On May 29, the U.S. District Court for the Northern District of California granted the FTC’s motion to dismiss a declaratory-judgment action filed by several California-based companies that provide student loan processing services, along with their CEO/primary shareholder (plaintiffs). In August 2017, having allegedly learned that the FTC “was in the final process of gathering information to file a lawsuit against one or more of [the] [p]laintiffs on the purported and factually unsupportable basis that the [c]ompanies made misrepresentations to consumers” and violated the TSR’s debt relief service provision, the plaintiffs filed for instant declaratory relief under the Declaratory Judgment Act, seeking a declaration that the Telemarketing Sales Rule’s (TSR) debt relief provisions did not apply to them or, alternatively, that they were in compliance with the provisions. In February 2018, the FTC filed an enforcement action against the plaintiffs alleging that their collection of fees in advance of providing services violated the FTC Act and the TSR, and seeking injunctive and equitable relief. The FTC also moved to dismiss the plaintiffs’ declaratory judgment for lack of subject-matter jurisdiction.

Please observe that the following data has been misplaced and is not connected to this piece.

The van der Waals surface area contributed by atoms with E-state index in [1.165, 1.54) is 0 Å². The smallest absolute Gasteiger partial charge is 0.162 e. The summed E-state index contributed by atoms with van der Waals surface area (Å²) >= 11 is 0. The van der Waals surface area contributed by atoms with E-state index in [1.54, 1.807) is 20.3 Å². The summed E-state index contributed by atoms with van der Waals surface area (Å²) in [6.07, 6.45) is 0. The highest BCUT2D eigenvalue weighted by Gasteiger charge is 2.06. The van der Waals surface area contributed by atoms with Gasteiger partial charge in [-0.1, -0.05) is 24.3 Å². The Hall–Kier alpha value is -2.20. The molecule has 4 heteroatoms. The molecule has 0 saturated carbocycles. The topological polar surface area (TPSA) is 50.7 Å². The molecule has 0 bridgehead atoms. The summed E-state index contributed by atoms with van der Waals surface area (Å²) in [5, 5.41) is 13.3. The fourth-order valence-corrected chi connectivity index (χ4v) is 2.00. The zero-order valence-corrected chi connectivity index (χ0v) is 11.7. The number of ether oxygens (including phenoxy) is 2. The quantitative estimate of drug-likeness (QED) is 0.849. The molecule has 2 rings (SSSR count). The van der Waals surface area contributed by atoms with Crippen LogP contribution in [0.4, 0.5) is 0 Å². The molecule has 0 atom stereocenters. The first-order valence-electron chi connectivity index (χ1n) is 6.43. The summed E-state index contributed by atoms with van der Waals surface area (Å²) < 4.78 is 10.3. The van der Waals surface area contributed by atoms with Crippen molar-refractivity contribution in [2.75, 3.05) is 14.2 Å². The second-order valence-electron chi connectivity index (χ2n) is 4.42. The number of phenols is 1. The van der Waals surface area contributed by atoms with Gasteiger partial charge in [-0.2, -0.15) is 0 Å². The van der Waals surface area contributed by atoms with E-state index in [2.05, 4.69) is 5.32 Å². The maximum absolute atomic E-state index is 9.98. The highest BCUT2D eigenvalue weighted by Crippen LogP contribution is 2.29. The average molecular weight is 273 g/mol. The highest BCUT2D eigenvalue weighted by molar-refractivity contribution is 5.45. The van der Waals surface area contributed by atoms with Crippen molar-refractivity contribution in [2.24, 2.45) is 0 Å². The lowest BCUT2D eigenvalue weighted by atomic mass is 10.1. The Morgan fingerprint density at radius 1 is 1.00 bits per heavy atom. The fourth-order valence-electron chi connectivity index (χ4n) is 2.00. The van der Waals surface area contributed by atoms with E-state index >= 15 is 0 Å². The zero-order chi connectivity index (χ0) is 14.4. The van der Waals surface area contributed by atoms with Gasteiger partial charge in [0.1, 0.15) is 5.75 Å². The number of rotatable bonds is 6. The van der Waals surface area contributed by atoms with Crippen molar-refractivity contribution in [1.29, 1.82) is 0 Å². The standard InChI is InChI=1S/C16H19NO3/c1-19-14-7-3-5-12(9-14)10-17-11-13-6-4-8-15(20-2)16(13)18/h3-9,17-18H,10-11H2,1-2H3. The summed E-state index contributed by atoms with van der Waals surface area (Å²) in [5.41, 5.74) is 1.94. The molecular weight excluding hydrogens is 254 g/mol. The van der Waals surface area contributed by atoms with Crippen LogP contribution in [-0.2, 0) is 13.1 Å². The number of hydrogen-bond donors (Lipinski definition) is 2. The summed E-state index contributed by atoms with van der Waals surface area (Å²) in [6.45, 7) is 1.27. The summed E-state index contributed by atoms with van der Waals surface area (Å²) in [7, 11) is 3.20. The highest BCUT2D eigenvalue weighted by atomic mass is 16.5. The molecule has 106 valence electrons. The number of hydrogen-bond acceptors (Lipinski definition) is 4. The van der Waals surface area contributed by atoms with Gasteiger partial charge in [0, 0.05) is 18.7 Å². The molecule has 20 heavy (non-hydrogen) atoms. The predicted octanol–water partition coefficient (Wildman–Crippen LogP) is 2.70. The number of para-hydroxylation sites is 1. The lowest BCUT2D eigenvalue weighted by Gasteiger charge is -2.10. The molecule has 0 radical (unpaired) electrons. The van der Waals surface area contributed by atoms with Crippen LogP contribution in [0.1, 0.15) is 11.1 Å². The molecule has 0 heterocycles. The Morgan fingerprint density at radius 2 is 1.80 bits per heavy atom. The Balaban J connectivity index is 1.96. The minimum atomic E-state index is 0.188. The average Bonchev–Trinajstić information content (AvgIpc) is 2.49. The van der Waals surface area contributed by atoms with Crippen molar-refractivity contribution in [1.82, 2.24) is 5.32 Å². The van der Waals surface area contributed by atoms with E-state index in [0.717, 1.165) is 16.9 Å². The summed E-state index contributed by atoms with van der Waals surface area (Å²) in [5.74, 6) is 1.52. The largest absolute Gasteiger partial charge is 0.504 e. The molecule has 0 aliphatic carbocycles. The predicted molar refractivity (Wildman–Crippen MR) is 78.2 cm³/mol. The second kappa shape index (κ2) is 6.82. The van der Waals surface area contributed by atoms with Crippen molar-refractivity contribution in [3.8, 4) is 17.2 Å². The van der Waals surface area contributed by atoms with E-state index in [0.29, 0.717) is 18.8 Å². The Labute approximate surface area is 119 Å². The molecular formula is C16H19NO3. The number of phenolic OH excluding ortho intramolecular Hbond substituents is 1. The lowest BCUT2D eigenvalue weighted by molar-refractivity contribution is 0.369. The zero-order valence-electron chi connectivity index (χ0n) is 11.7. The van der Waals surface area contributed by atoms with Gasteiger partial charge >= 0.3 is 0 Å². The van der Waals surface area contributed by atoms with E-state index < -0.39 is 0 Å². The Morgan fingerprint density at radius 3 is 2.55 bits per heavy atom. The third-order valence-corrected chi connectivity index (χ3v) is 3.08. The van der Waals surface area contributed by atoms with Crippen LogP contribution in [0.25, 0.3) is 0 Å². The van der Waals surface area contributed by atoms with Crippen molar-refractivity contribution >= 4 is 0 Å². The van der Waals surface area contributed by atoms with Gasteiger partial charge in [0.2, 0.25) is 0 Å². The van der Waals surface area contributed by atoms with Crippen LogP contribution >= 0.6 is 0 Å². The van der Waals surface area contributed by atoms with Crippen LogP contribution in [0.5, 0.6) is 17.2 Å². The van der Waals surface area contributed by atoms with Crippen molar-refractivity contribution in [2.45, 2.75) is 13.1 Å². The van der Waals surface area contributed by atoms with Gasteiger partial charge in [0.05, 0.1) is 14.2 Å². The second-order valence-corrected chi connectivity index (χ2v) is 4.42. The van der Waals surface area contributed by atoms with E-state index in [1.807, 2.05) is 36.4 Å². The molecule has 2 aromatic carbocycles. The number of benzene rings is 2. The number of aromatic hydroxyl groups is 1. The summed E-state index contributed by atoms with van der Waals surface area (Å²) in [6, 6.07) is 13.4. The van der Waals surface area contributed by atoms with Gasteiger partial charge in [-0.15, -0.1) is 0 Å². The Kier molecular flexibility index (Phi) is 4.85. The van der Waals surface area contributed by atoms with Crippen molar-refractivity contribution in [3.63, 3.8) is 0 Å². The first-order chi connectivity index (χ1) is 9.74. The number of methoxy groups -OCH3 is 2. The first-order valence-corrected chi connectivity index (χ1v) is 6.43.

According to the order granting the FTC’s motion, the court agreed with the FTC that the Administrative Procedure Act (APA)—not the Declaratory Judgment Act—is the exclusive, proper vehicle to obtain judicial review of a federal agency’s action. The court then held that the plaintiffs failed to satisfy the two prerequisites for judicial review under the APA, that (i) the agency’s actions constitute as a “final” agency action, and (ii) there exists no other adequate remedy in court. Specifically, the court found that the plaintiffs failed to demonstrate that the FTC’s “investigation into the lawfulness of the [plaintiffs’] actions and initiation of enforcement proceedings” qualified as a “final” agency action subject, and that the plaintiffs’ alternative “adequate remedy” was to be had in the enforcement action brought against them by the FTC, where they would be able to present all of the same defenses and arguments they sought to advance in their declaratory judgment action.